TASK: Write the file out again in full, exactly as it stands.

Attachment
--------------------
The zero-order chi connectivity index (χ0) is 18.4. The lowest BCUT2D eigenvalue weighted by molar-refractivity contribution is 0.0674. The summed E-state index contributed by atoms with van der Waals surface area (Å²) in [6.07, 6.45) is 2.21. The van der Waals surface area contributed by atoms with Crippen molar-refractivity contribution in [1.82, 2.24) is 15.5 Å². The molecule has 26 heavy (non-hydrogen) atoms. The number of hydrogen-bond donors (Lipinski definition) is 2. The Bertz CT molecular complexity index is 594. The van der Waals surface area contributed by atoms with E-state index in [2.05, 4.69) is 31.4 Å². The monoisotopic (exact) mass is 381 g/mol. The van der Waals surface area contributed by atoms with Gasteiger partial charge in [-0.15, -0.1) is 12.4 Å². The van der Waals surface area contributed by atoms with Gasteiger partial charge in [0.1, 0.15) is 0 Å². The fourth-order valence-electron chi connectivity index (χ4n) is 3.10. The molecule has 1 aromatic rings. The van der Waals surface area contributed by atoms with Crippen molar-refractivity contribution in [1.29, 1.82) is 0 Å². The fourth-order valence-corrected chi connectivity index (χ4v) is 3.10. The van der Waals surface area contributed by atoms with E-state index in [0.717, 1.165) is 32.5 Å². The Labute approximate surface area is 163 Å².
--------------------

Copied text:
The zero-order chi connectivity index (χ0) is 18.4. The lowest BCUT2D eigenvalue weighted by molar-refractivity contribution is 0.0674. The summed E-state index contributed by atoms with van der Waals surface area (Å²) in [6.07, 6.45) is 2.21. The van der Waals surface area contributed by atoms with Crippen molar-refractivity contribution in [1.82, 2.24) is 15.5 Å². The molecule has 26 heavy (non-hydrogen) atoms. The number of hydrogen-bond donors (Lipinski definition) is 2. The Bertz CT molecular complexity index is 594. The van der Waals surface area contributed by atoms with E-state index in [2.05, 4.69) is 31.4 Å². The monoisotopic (exact) mass is 381 g/mol. The van der Waals surface area contributed by atoms with Gasteiger partial charge in [-0.15, -0.1) is 12.4 Å². The van der Waals surface area contributed by atoms with Gasteiger partial charge in [0.1, 0.15) is 0 Å². The fourth-order valence-electron chi connectivity index (χ4n) is 3.10. The molecule has 1 aromatic rings. The van der Waals surface area contributed by atoms with Crippen molar-refractivity contribution in [1.29, 1.82) is 0 Å². The fourth-order valence-corrected chi connectivity index (χ4v) is 3.10. The van der Waals surface area contributed by atoms with E-state index in [0.717, 1.165) is 32.5 Å². The Labute approximate surface area is 163 Å².